Blending literature and memoir, Ann Patchett, author of State of Wonder, Run, and Bel Canto, examines her deepest commitments—to writing, family, friends, dogs, books, and her husband—creating a resonant portrait of a life in This is the Story of a Happy Marriage.
This Is the Story of a Happy Marriage takes us into the very real world of Ann Patchett’s life. Stretching from her childhood to the present day, from a disastrous early marriage to a later happy one, it covers a multitude of topics, including relationships with family and friends, and charts the hard work and joy of writing, and the unexpected thrill of opening a bookstore.
As she shares stories of the people, places, ideals, and art to which she has remained indelibly committed, Ann Patchett brings into focus the large experiences and small moments that have shaped her as a daughter, wife, and writer.
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I’ve been a fan of Ann Patchett since reading her brilliant masterpiece of a book, Bel Canto. I have an insane amount of longing to visit the bookstore she is co-owner of in Nashville, TN (Parnassus Books), and every time her name comes up in my email, on the internet, or in conversation, I have to hold myself back from squealing in delight and rushing insert myself into whatever is being talked about.
So I was thrilled when I received an opportunity to review this memoir, this very, very important memoir that spoke so loudly to me right now in my life. In This is the Story of a Happy Marriage, Patchett does not talk just about her marriage, but about other extremely important things. Finding oneself, censorship, writing, schooling, job searching, living life, love, and most importantly, always pushing toward what makes one happy. The message that came across loud and clear in Patchett’s memoir is that life is short and we have to make the most of it, doing what we love the most.
While Patchett’s life worked out for her in a fantastic way, it is by no means a model for everyone, and she readily admits that. Moments came in her life, opportunities that she grabbed at and things worked out in her favor. That is, I think, the message she was trying to get across. There is no set pattern that can guarantee success in life; rather, one has to live life, grab opportunities, strive to be the best person they can be not only for themselves, but for those they love as well. There is no need to cave to pressure (I really appreciated her staunch stance on having children. I struggle with some of the same issues when people try to pressure me into believing that I am something less than normal for not wanting to get married), but stand firm in your beliefs and things will work out the way they work out.
I’m working on writing a novel for the first time in my life, thanks to NaNoWriMo this year. It’s the first time I’ve even come close to approaching 10k words and I am watching as my own life heavily influences my writing. Patchett took time in one of her essays to talk about this phenomenon and it re-assured me. If a writer who is as magnificent as Patchett recognizes exactly what I’m going through as I start to explore my writing potential, then surely I am on the right path to finding something that works for me. It was encouragement that I needed right then and I’m so glad this book came into my life at this time.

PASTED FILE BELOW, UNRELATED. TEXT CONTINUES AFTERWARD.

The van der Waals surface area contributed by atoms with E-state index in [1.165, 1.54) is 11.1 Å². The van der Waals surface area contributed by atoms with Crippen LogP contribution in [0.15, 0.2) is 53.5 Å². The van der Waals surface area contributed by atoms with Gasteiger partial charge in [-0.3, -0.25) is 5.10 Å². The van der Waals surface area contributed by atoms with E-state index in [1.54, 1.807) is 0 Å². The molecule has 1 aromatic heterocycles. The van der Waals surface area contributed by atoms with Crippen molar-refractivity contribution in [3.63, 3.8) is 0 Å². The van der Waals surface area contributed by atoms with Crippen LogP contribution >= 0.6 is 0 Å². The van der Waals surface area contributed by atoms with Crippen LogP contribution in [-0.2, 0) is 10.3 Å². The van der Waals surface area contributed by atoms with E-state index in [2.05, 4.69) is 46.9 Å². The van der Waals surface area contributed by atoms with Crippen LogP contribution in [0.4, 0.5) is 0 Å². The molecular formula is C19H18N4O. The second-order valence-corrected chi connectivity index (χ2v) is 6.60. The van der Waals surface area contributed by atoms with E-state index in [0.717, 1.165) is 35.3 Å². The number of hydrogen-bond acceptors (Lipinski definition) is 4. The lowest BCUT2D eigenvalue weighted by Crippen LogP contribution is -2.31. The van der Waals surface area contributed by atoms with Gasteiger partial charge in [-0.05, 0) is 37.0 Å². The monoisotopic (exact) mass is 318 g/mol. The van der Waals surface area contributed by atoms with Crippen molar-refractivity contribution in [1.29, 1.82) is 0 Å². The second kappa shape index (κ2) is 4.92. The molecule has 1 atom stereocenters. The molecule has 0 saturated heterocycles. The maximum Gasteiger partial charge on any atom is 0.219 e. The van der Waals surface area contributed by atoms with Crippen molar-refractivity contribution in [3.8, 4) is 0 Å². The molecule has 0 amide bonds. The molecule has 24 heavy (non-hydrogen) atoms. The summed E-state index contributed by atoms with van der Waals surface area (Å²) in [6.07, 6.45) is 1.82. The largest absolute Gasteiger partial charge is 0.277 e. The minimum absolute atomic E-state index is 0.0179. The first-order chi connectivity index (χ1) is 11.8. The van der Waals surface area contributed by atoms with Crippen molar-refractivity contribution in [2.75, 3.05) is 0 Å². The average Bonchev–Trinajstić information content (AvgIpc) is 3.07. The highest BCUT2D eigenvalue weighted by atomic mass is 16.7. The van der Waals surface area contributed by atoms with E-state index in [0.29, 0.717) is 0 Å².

Another important essay included in this collection was Patchett’s convocation speech at Clemson University concerning her book, Truth and Beauty. It’s a gorgeous speech and one that shouts loudly for people to read, to think, to make decisions for themselves and not cave to the overwhelmingly heavy hand of censorship. That speech alone is worth the price of the book – but you will also get many, many beautiful essays that will make you laugh and cry.
This is the Story of a Happy Marriage is not just about marriage. It’s about life. And this reader has no intention of ever marrying, but I found something in this book that spoke to me. I suggest you give it the chance to do the same for you.
About the Author
Ann Patchett is the author of six novels, The Patron Saint of Liars, Taft, The Magician’s Assistant, Bel Canto, Run, and State of Wonder. She was the editor ofBest American Short Stories, 2006, and has written three books of nonfiction,Truth & Beauty, about her friendship with the writer, Lucy Grealy, What now? an expansion of her graduation address at Sarah Lawrence College, and, most recently, This is the Story of a Happy Marriage, a collection of essays that examines the theme of commitment.
A graduate of Sarah Lawrence College and the Iowa Writer’s Workshop, Patchett has been the recipient of numerous awards and fellowships, including England’s Orange Prize, PEN/Faulkner Award, the Harold D. Vursell Memorial Award from the American Academy of Arts and Letters, the Book Sense Book of the Year, a Guggenheim Fellowship, The Chicago Tribune’s Heartland Prize, The Governor’s Award for Excellence in the Arts, the American Bookseller’s Association’s “Most Engaging Author Award”, and the Women’s National Book Association’s Award. Her books have been both New York Times Notable Books and New York Times bestsellers. Her work has been translated into more than thirty languages.
In November, 2011, she opened Parnassus Books in Nashville, Tennessee, with her partner Karen Hayes. She has since gone on to be a spokesperson for independent booksellers, talking about books and bookstores on “The Colbert Report,” NPR, “The Martha Stewart Show” and “The CBS Early Show.” Along with James Patterson she was the honorary chair of World Book Night. In 2012 she was named by Time magazine as one of the 100 Most Influential People in the World.
Ann Patchett lives in Nashville, Tennessee, with her husband, Karl VanDevender, and their dog, Sparky.
For more reviews on This is the Story of a Happy Marriage by Ann Patchett, please visit the book tour.